24-Year-Old Needed Double Lung and Kidney Transplants After 'Fighting for His Life' with COVID
At 24 years old and with no preexisting conditions, Colby Vondenstein should have been at low-risk for a severe case of COVID-19. But after contracting the virus, like so many Americans this year, at a family Christmas celebration, the father of three ended up spending months in the hospital on life support and needed a double lung transplant and a kidney transplant to survive.
Vondenstein, his wife, Tori, and their three kids celebrated Christmas with his extended family. A few days later, Colby "started feeling bad," he told Fox9, and took some medicine, thinking it was just "a common cold." But soon, other family members felt similar symptoms coming on and all the adults at the holiday celebration tested positive for COVID-19, including Tori, 28, and one of their three kids.
At first, Colby was able to manage his symptoms at their home in Crosby, Texas, and they expected to just "let [the virus] take its course," Tori told Today. But while she recovered quickly, Colby continued to deteriorate to the point where he couldn't get up to go to the bathroom, and on Jan. 5 they had to call an ambulance to take him to the local hospital, where he was "fighting for his life," she said.
"They were giving him steroids to try to help the lungs, but they couldn't do a whole lot because the kidneys were failing," she said. "They stated that...that he would not make it."
Colby developed pneumonia, his lungs collapsed and his kidneys failed. He started getting dialysis for his kidneys and was put on a ventilator. But with such a severe case, Colby needed more help and was transferred to Houston Methodist Hospital on Jan. 11.
"I didn't really get scared until I woke up, and they had all these tubes in me, and I didn't know what was going on," he told Today.
Tori told Fox9 that seeing him hooked up to all the machines was "pretty unbearable."
"It was tough to watch my best friend, the love of my life, fighting for his life."
Dr. Howard Huang, Colby's pulmonologist at Houston Methodist, said that his severe COVID-19 illness was a "head scratcher" considering he did not have preexisting conditions, and they had to give him a "particularly aggressive" course of treatment.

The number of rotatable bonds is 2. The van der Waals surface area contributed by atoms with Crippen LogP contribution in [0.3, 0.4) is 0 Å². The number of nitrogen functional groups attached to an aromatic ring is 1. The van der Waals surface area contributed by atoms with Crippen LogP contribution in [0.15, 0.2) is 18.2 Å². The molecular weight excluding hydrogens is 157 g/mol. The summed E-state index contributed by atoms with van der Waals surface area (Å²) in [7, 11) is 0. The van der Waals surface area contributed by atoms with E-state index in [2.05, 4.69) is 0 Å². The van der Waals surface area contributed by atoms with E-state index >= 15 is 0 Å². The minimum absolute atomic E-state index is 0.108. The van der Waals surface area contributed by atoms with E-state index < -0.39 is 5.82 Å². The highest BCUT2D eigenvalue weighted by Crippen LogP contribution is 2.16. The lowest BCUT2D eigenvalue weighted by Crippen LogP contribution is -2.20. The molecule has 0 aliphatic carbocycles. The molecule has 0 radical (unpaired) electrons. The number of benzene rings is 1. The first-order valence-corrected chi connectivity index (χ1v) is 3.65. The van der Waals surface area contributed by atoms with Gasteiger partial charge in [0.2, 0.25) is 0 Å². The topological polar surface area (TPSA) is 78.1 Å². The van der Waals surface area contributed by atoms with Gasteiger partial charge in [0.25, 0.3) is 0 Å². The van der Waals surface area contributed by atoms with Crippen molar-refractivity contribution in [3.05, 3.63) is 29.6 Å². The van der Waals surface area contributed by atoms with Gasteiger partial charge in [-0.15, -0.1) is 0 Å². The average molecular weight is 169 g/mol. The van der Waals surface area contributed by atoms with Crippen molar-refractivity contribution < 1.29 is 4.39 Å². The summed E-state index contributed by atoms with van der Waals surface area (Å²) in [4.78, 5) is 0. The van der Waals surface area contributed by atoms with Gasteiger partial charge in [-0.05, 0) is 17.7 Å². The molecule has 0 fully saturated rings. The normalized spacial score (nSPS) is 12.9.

"He came in and was already in renal failure, was already having severe respiratory distress, progressed very quickly to need mechanical ventilation," Huang told Today.
They put him on an ECMO, a life support machine, to keep his lungs and heart going.
"He became entirely dependent on ECMO and initially required very heavy sedation," Huang added. "The issue then became you have a person who's now stuck on the ECMO machine with no really viable solution to come off."
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After two months on the ECMO, Huang started looking at getting Colby on the transplant list for a new set of lungs and a new kidney, because "he really didn't have that much more time on these devices." And with his younger age, "he had a reasonable chance to be able to get through this."
But it took time to find a donor, and the doctors and nurses "were still doing everything they could to keep him alive," Tori said. "On Feb. 27, I came in that morning, and the physician stopped me in the hall and just said it's getting harder and harder and we're running out of time, like days."
"To watch him go through this and to watch him literally fighting to live, I can't even describe it," she said. "It's the worst pain I think I've ever felt. I can just describe it as watching somebody be tortured."
That night, they found a donor and Colby had a double lung transplant and a kidney transplant the next day.
Colby is now recovering in the hospital, and four weeks after the surgery he was able to take his first steps again, an "enormously gratifying" moment for Huang, who said that Colby is well ahead of the typical recovery time.
The family, who is raising money for his medical bills on GoFundMe, expects him to spend two more weeks in the hospital before he can finally go home and see his kids for the first time in months. They also want younger, healthier people to understand that they, too, can be seriously affected by COVID-19.
"Even if you get sick, be more cautious of your signs and symptoms, know when to get help or seek physicians," Tori said. "You don't realize it until it happens to someone that you love how deadly the virus can be."
And Colby thanked his donor and their family for their "selflessness," adding that he doesn't "wish this on anybody."